May 2, 2013 - Mic Preamps
A lot of artists, musicians, and music engineers especially, love debating the merits of microphone preamps. There are thousands upon thousands of reviews, comparisons, and shootouts in print and all across the internet. And there are hundreds of different mic preamps that you can buy - ranging in cost from around $100 up to $3000 or $4000 or even more for a stereo pair.
What's all the fuss? Well getting a great signal from your microphone obviously is the impetus for so much time and energy spent discussing the subject. I myself often get calls from prospective clients asking, "what kind of preamps do you have?"
But do they really make that much of a difference to warrant all the attention that they get?
I say "no."
Once you are firmly in the world of pro preamps, it has been my experience that by and large, most preamps sound mostly 99% the same. Meaning that when I do hear a difference between two different preamps (which is certainly not always the case) that I'd say the difference between them is really miniscule - about a 1% difference. Occasionally you'll hear one that is noticeably darker or brighter or thinner or fatter or even "better" - but really not by all that much. Some preamps have other features that make them special - like maybe a lower noise floor or the ability to saturate the signal in a pleasant way. And yes, I'd rather have a preamp where the 1% difference that I hear leans more towards my tastes, but still I find all of the hoopla over preamps to be way overblown. Yes there are subtle differences, but not as much as many would have you believe.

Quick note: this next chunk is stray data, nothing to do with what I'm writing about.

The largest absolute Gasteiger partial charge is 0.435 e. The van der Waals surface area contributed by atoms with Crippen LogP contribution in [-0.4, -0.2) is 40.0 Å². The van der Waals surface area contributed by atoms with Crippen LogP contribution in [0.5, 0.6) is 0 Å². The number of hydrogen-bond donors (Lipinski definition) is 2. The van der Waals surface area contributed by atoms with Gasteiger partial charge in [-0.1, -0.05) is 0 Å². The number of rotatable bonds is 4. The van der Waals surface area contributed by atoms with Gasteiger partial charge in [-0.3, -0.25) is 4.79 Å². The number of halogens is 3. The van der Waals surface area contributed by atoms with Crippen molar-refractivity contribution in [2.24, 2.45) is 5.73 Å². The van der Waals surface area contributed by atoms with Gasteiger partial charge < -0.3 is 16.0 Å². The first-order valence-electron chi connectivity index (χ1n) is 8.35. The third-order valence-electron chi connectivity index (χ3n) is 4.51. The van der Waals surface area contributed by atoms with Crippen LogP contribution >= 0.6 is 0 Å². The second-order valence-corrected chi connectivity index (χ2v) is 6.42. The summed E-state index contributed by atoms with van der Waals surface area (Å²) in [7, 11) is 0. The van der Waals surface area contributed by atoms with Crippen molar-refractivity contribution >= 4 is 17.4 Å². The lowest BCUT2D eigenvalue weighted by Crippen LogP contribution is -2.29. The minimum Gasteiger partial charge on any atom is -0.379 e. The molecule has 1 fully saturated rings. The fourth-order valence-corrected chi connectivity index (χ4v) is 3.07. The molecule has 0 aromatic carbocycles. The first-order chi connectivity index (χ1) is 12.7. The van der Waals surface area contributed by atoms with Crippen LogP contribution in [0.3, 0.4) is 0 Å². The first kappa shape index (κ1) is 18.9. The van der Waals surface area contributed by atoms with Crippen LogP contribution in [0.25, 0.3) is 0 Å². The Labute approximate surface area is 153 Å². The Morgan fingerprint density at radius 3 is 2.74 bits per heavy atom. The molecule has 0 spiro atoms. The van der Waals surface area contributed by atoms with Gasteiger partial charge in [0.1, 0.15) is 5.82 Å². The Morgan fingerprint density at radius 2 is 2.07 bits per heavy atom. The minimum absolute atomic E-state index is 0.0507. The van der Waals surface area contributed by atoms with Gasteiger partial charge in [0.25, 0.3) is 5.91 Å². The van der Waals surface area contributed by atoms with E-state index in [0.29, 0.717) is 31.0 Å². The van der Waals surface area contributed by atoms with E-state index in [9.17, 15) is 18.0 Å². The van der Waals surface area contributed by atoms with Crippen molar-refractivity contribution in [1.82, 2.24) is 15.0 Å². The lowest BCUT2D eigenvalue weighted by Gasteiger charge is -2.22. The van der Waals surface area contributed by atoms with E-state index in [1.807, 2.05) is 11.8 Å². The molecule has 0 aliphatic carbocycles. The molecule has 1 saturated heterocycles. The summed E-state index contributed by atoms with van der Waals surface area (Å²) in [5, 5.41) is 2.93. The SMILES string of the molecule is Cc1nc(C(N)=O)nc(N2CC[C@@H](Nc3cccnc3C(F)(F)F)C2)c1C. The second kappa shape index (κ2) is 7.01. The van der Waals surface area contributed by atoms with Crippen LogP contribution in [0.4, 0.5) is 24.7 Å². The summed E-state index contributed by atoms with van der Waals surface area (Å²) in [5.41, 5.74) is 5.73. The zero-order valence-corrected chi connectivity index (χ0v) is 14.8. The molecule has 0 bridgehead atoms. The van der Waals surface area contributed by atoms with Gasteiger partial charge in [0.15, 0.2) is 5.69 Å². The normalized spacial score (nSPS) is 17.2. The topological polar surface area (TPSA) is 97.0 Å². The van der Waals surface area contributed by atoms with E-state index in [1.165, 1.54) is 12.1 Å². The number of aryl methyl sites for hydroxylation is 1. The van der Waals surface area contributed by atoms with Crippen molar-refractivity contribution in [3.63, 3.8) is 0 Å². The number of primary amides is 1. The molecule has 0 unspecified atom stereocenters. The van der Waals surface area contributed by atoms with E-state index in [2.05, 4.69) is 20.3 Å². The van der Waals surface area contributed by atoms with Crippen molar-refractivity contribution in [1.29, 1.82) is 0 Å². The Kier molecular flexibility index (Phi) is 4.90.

But you don't have to take my word for it. Precisely because of this question about their relevance over the years, there are now resources out there that let you compare many different preamps right in your own home. My favorite is the 3d Pre CD by Lynn Fuston (http://www.3daudioinc.com/). It's an audio CD which compares recordings of the same source material through 34 different preamps. You gotta be pretty geeky to buy a CD like that - but yeah, I own it. You can also try the zenproaudio.com website, although the methods employed here are not nearly as scientific or exacting.